Delaney Files Bill to Solve Infrastructure Crisis, Reform Tax Code


Infrastructure and Global Tax Competitiveness Act funds Highway Trust Fund for six years, creates American Infrastructure Fund, makes international tax code more competitive

WASHINGTON, D.C. – December 15, 2014 – (RealEstateRama) — Congressman John K. Delaney (MD-6) has filed legislation, the Infrastructure and Global Tax Competitiveness Act, to strengthen America’s economy by rebuilding the nation’s infrastructure and reforming the broken corporate tax code. The legislation is designed to create jobs, spur economic growth, improve quality of life, and discourage corporate inversions.

“As we head into a new year and a new Congress, it is essential that we keep infrastructure and tax reform at the top of our agenda. The Infrastructure and Global Tax Competitiveness Act creates millions of jobs, brings pro-growth reforms to our broken tax code and helps build the 21st century infrastructure system that my constituents and Americans from coast to coast need. said Congressman Delaney. “A large bipartisan coalition has rallied behind the Partnership to Build America Act and we’ve proven that there is strong bipartisan support for tying international tax reform to new investments in infrastructure. The rising threat of corporate inversions, the looming insolvency of the Highway Trust Fund, and the daily problems caused by inadequate infrastructure all mean that we shouldn’t delay. It’s time for a new solution.”

Delaney’s Infrastructure and Global Tax Competitiveness Act uses repatriated revenue to increase infrastructure investment by imposing a mandatory deemed repatriation tax on corporate earnings currently held overseas. This revenue will fund a six-year reauthorization of the Highway Trust Fund at increased levels and capitalize a new resource, the American Infrastructure Fund (AIF). State and local governments will be able to receive financing from the AIF for transportation, water, energy, education and communications projects. The Infrastructure and Global Tax Competitiveness Act also creates an eighteen month deadline for comprehensive or international tax reform. Under the legislation, if no international tax reform bill passes into law, a fallback option that ends deferral but with greatly reduced rates is triggered. Additionally, the bill establishes a commission to create permanent solvency for the Highway Trust Fund.

The legislation builds on the framework and bipartisan success of the Partnership to Build America Act, which demonstrated that there is a deep vein of support on both sides of the aisle for a new approach that uses tax reform to facilitate new infrastructure investment. Introduced in 2013, the Partnership to Build America Act is supported by a large bipartisan coalition. The bill has 39 Republican and 37 Democratic cosponsors in the House and 1 Independent, 7 Republican, 7 Democratic cosponsors in the Senate.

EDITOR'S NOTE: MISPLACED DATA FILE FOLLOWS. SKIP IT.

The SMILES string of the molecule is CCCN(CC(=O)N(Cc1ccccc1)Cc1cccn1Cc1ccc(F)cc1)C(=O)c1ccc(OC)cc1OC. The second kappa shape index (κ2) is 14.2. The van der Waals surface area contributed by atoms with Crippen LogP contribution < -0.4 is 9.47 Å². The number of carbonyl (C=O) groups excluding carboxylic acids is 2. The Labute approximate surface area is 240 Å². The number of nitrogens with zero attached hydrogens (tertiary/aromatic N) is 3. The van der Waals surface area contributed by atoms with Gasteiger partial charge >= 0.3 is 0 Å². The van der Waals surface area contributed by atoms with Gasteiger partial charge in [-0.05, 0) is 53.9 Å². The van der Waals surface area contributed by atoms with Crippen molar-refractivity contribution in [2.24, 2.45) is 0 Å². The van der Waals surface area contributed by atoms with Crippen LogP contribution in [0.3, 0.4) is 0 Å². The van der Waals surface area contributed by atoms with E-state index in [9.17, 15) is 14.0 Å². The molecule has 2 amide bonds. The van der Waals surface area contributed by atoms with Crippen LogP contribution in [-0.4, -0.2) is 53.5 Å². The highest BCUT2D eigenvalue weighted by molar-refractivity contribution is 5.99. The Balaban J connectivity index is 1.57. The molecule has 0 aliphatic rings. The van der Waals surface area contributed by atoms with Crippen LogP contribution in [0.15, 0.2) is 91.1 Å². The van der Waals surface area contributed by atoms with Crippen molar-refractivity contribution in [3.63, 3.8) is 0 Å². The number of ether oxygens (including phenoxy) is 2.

The Infrastructure and Global Tax Competitiveness Act:

Deemed Repatriation at 8.75% Tax Rate to Pay for Infrastructure
Same rate proposed for cash held abroad by outgoing House Ways & Means Chairman Dave Camp in his tax reform package. Existing overseas profits accumulated by U.S. multi-national corporations would be subject to 8.75% rate, replacing deferral option and current rate of 35%.
Funds six year reauthorization of a Surface Transportation Bill by replenishing the Highway Trust Fund, the federal government’s primary funding mechanism for surface transportation projects.
Capitalizes $50 billion dollar American Infrastructure Fund (AIF) which is leveraged to finance $750 billion of additional transportation, water, energy, communications and education infrastructure projects. Financing only available to state and local governments.

Broader Tax Reform Trigger
Infrastructure and Global Tax Competitiveness Act creates an eighteen month deadline for tax reform, which remains an urgent priority for our economy.
Constructive tax reform proposals have been put forward in both chambers, but Congress needs a deadline to cross the finish line.

Fallback International Tax Reform
If reform is not enacted, a fallback international tax package to make U.S. business climate more competitive would be implemented.
Fallback reform would end deferral and establish new lower rates on international earnings, eliminating the lock-out effect that discourages repatriation and allowing for the free flow of profits back to the United States.
Follows “Option Z” framework developed by Senate Finance Chair Max Baucus, but with different rates. On Active Market Foreign Income, a company would pay a 12.25% tax to the U.S. if they earn their money in a zero tax jurisdiction, but only a 2% tax to the U.S. if they are already paying the OECD average of 25% abroad, with a sliding scale in-between.
Reduces a multi-national company’s incentive to invert.

Long-term Highway Trust Fund Solvency
The Highway Trust Fund’s importance to the nation’s economy cannot be overstated and Congress must act to stabilize the fund so that vital transportation needs can be met.
The Highway Trust Fund faces an annual shortfall of $15-18 billion due to outdated funding stream levels and technological and demographic changes.
The Infrastructure and Global Tax Competitiveness Act provides six years of solvency, providing immediate certainty to the private sector and policymakers.
To create even longer-term certainty and stability, the Infrastructure and Global Tax Competitiveness Act establishes a bipartisan and bicameral commission that is tasked with researching and proposing a solution for permanent solvency of the Highway Trust Fund.

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